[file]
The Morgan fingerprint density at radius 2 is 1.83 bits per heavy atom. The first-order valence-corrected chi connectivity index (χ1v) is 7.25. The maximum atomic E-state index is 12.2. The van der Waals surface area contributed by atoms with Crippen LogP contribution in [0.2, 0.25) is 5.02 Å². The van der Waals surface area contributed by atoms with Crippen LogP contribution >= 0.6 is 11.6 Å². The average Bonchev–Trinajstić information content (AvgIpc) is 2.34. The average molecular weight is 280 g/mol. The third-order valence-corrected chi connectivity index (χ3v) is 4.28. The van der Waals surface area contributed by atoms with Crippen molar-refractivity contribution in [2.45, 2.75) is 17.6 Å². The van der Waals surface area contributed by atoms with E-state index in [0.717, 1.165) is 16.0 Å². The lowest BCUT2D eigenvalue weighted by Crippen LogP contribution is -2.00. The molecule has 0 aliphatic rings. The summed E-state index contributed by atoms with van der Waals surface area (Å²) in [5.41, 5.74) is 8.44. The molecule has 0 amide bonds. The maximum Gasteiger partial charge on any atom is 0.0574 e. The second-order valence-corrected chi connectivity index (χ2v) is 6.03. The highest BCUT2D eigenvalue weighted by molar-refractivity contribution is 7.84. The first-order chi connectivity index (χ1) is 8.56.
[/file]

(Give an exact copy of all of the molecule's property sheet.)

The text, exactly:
The Morgan fingerprint density at radius 2 is 1.83 bits per heavy atom. The first-order valence-corrected chi connectivity index (χ1v) is 7.25. The maximum atomic E-state index is 12.2. The van der Waals surface area contributed by atoms with Crippen LogP contribution in [0.2, 0.25) is 5.02 Å². The van der Waals surface area contributed by atoms with Crippen LogP contribution >= 0.6 is 11.6 Å². The average Bonchev–Trinajstić information content (AvgIpc) is 2.34. The average molecular weight is 280 g/mol. The third-order valence-corrected chi connectivity index (χ3v) is 4.28. The van der Waals surface area contributed by atoms with Crippen molar-refractivity contribution in [2.45, 2.75) is 17.6 Å². The van der Waals surface area contributed by atoms with E-state index in [0.717, 1.165) is 16.0 Å². The lowest BCUT2D eigenvalue weighted by Crippen LogP contribution is -2.00. The molecule has 0 aliphatic rings. The summed E-state index contributed by atoms with van der Waals surface area (Å²) in [5.41, 5.74) is 8.44. The molecule has 0 amide bonds. The maximum Gasteiger partial charge on any atom is 0.0574 e. The second-order valence-corrected chi connectivity index (χ2v) is 6.03. The highest BCUT2D eigenvalue weighted by molar-refractivity contribution is 7.84. The first-order chi connectivity index (χ1) is 8.56.